A common thread ran through the Fall ’15 womenswear collections that came down the catwalks at the recent edition of New York Fashion Week: Anything goes. With looks running the gamut from ’90s grunge and minimalism to ’70s bohemian to Cry-Baby-inspired greaser get-ups, it seems that focusing on any one trend is a thing of the past. And buyers hoping to see some cohesiveness in Spring/Summer 2016 — as opposed to broad categories spanning styles from every decade — will have to content themselves with more of the same. According to trend forecaster Fashion Snoops, designers of all ilks will build their offerings around four main themes: tropical, hippy-chic, athleisure and ’90s clubwear.
Speaking at Magic’s “Global Trend Forecast: Spring/Summer 2016 Fashion and Accessories” seminar on Tuesday, Melissa Moylan, Fashion Snoops’ creative director for womenswear, described the tropical island-inspired trend — dubbed “Alive”— as “falling in love with the world around us” and said it will feature homegrown influences like organic textures and a magnified approach to looking at plant life and cellular structures. “It’s about looking at every day like an experience, living life to the fullest and living it out loud.”
The color palette will focus on saturated greens (think spring green, green grass and soldier blue) as well as sunset gold, chartreuse, red and olive. For women, jacquard, reptile skins, tweed-like textures, chiffon and nature-dyed silk will dominate materials, while palm repeats and Amazonian motifs will be key patterns. Standout silhouettes will include easy camisoles, relaxed, oversized blouses, culottes, palazzo pants and maxi-dresses. Wedge sandals will anchor the look below the hem.
Men’s, meanwhile, will take on a more deconstructed vibe. “It’s a nice exploratory theme,” Moylan noted. Materials will be textural, with netting and loose knits playing a main role, and tattoo-like and photo-real screenprints of dark palm leaves and botany illustrations speaking to the scientific nature of the trend. Moylan points to postcard tanks, field shorts with utility pocket details, sleeveless island shirts, bucket hats, sport slides and perforated hi-tops as important items.
Sticking with the ’60s and ’70s references of recent seasons, Spring ’16 will feature the free-spirited craftsmanship of those eras, Moylan said, calling the trend “Global Commune.” “It’s about hand-me-down traditions, artisan techniques and having a passport that belongs to nowhere and everywhere at the same time,” she said. Women’s collections will take on the spirit of Stevie Nicks and Joni Mitchell with crochet, tapestry, fringe and patchwork in an array of copper, red, persimmon, dark teal and moonstone blue. “It’s a deeper appreciation of worldly cultures,” Moylan explained, noting that kimono-sleeved jackets, pajama pants, dirndl skirts and boxy tees will portray ease and sensibility, especially when paired with clogs and patchwork ankle boots.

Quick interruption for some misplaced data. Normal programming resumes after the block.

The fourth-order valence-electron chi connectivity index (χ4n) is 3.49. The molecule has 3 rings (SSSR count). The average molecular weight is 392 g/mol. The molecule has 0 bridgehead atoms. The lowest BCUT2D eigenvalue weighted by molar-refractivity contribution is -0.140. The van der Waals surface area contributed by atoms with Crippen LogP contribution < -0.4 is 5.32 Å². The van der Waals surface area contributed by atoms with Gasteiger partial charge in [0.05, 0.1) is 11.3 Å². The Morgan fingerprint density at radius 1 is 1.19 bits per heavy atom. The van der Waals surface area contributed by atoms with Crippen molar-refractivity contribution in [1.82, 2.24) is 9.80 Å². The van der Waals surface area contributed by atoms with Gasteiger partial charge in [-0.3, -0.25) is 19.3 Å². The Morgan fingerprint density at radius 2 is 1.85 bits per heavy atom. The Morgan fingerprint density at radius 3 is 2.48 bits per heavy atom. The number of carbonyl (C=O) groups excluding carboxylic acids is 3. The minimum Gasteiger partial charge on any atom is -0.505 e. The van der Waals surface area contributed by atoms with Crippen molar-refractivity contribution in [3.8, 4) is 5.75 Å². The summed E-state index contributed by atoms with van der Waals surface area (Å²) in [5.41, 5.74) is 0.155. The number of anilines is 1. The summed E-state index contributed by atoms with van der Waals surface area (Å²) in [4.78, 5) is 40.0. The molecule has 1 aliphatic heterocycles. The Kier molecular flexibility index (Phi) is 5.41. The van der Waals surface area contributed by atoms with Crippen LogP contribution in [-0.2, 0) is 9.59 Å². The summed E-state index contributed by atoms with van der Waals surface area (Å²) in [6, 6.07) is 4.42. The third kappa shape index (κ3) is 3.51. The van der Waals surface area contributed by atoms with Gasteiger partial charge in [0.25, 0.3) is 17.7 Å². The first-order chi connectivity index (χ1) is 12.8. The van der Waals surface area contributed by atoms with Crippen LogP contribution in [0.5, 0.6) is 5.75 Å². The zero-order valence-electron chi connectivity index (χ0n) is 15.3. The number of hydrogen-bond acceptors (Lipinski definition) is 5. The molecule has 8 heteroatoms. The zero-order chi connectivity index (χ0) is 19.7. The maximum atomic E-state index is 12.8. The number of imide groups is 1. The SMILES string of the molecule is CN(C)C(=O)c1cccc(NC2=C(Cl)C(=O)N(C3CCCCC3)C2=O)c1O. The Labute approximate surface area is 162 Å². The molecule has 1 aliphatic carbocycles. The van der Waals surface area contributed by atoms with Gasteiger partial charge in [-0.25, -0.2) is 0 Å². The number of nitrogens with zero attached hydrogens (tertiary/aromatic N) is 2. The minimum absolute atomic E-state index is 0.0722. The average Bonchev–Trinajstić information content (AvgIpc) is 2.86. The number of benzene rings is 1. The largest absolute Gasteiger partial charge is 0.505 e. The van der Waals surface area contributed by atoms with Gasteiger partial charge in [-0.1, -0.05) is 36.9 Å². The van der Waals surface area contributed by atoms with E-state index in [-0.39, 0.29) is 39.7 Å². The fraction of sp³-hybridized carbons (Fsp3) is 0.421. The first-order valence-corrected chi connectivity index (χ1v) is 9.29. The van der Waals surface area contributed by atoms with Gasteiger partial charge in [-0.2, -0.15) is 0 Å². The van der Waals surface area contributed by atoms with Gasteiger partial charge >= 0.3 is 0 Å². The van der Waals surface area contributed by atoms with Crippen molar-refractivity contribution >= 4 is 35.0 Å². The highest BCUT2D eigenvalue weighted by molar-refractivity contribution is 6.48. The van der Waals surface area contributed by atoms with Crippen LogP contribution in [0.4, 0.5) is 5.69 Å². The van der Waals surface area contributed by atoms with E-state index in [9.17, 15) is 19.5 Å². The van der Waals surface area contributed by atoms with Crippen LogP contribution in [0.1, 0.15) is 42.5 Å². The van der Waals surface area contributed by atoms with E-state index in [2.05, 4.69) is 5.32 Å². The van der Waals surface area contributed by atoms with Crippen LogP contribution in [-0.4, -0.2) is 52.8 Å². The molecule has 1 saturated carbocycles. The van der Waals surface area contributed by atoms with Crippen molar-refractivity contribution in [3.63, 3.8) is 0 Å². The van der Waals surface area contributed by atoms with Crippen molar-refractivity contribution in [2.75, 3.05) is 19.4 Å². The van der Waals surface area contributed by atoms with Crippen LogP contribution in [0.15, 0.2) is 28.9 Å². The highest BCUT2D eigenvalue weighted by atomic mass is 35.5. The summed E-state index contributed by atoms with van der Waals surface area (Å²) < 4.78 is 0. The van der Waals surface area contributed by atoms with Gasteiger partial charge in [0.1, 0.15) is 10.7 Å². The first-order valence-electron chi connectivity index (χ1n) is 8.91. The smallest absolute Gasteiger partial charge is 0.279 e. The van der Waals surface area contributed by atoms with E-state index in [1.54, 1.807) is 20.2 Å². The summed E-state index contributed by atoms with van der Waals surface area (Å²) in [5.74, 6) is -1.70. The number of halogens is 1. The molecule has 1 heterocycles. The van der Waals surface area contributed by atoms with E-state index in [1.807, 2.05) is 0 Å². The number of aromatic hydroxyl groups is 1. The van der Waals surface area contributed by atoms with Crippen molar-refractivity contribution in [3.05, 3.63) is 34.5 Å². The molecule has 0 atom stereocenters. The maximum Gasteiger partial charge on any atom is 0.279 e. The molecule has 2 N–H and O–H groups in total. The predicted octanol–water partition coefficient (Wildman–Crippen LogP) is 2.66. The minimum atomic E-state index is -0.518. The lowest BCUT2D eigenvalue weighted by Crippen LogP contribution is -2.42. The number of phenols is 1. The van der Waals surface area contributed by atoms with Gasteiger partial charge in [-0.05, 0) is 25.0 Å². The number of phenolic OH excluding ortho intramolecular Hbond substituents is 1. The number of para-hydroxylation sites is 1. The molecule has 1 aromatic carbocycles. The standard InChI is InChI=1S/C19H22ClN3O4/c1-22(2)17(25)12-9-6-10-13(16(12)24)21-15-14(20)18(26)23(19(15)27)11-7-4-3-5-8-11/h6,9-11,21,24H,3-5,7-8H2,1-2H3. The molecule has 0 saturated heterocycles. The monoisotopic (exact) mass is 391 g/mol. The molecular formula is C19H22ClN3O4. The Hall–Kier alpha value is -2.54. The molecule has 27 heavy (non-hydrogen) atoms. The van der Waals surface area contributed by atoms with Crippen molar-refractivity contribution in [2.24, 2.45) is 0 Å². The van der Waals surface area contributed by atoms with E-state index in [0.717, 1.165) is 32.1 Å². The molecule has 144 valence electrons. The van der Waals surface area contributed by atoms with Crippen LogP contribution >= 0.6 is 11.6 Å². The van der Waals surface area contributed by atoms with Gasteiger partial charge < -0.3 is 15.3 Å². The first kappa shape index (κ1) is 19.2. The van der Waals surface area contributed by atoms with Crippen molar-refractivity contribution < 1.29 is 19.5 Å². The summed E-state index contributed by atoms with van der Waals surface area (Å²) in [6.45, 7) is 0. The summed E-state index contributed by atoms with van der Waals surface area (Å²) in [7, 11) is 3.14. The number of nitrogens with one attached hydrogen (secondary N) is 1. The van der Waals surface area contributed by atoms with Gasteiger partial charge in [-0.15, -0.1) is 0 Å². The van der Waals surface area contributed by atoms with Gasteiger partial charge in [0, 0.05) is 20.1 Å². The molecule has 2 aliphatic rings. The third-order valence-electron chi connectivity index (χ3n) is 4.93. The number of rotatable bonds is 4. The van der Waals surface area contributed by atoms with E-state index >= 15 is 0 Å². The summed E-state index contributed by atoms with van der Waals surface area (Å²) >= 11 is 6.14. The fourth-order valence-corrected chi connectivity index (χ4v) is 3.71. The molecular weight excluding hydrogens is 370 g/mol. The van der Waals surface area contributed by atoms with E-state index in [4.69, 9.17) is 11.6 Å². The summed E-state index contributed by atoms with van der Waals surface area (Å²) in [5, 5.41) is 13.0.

International influence in menswear will hone in on Japan, with indigo-dyed denim and linen, wax surfaces, blanket motifs and suede all making an appearance. “Stitching is key here,” Moylan said, “either contrast stitching, basket-weave techniques or raw weaving.” Significant silhouettes will span handkerchief shirts and rugged ponchos to vagabond suits (read: roomy blazers paired with peg-leg pants), as well as sport sandals and oxfords with cut-out details.
Think the Lululemon-led athleisure phenomenon was a flash in the pan? Think again. Spring ’16 collections are likely to incorporate a plethora of activewear influences, Moylan predicted. “This is really relevant to anyone, regardless of what type of brand or designer you are,” she said, describing “Seamless Innovation” as part of the urban minimalist aesthetic, a technical balance of utilitarian softness.
Orange, sea glass, custard, hazy taupe, dove gray, navy and olive will take over color palettes. Women’s collections will focus on such utilitarian materials as cotton twill, gabardine and army surplus materials combined with activewear-inspired mesh, nylon and silk jersey, while men’s offerings will speak more to the technical side of the trend — reflective nylon, mesh-jersey blends and rubberized materials. Jumpsuits, sleeveless trench coats, wide-leg pants and parkas will be key for women, whereas menswear is more sports-inclined with short-sleeve sweatshirts, shirts with detachable hoods that can double as outerwear and blazers with technical lining. Teva sandals and straightforward tennis shoes retain their hold on both men’s and women’s footwear selections.
The junior and contemporary markets are set to focus on fun for Spring ’16. “Gen-U,” as Fashion Snoops has christened the trend, embodies a bold, intense, creative urban spirit. “It’s this whole idea of creating your own destiny,” Moylan explained. “It’s about an expression of color as well as the digital undercurrent that’s influencing customers.”
Womenswear will feature an explosion of color, with a lively palette of limoncello yellow, deep magenta, candy apple red, orchid purple and periwinkle calling to mind an EDM-inspired look that Moylan called “candy raver.” Crop tops, mini wrap skirts, baggy joggers, bomber jackets and elongated T-shirts hark back to ’90s rave culture but are updated with holographic or iridescent surfaces, PVC, distressed jersey, bonded fleece and technical mesh. “It’s almost like you’re in a club when you’re looking at this clothing,” Moylan added.
Men’s clothing, on the other hand, is a little more futuristic, with flat depth surfaces, exterior fleece burnouts, sprayed-on color, metallic denim and light-activated fibers. Sporty polos and tanks and three-quarter-length painter bottoms will play a starring role here. “This guy is a product of his environment,” Moylan said, “He’s getting out into the world, exploring and generating new ideas out of really remote, obscure aspects.”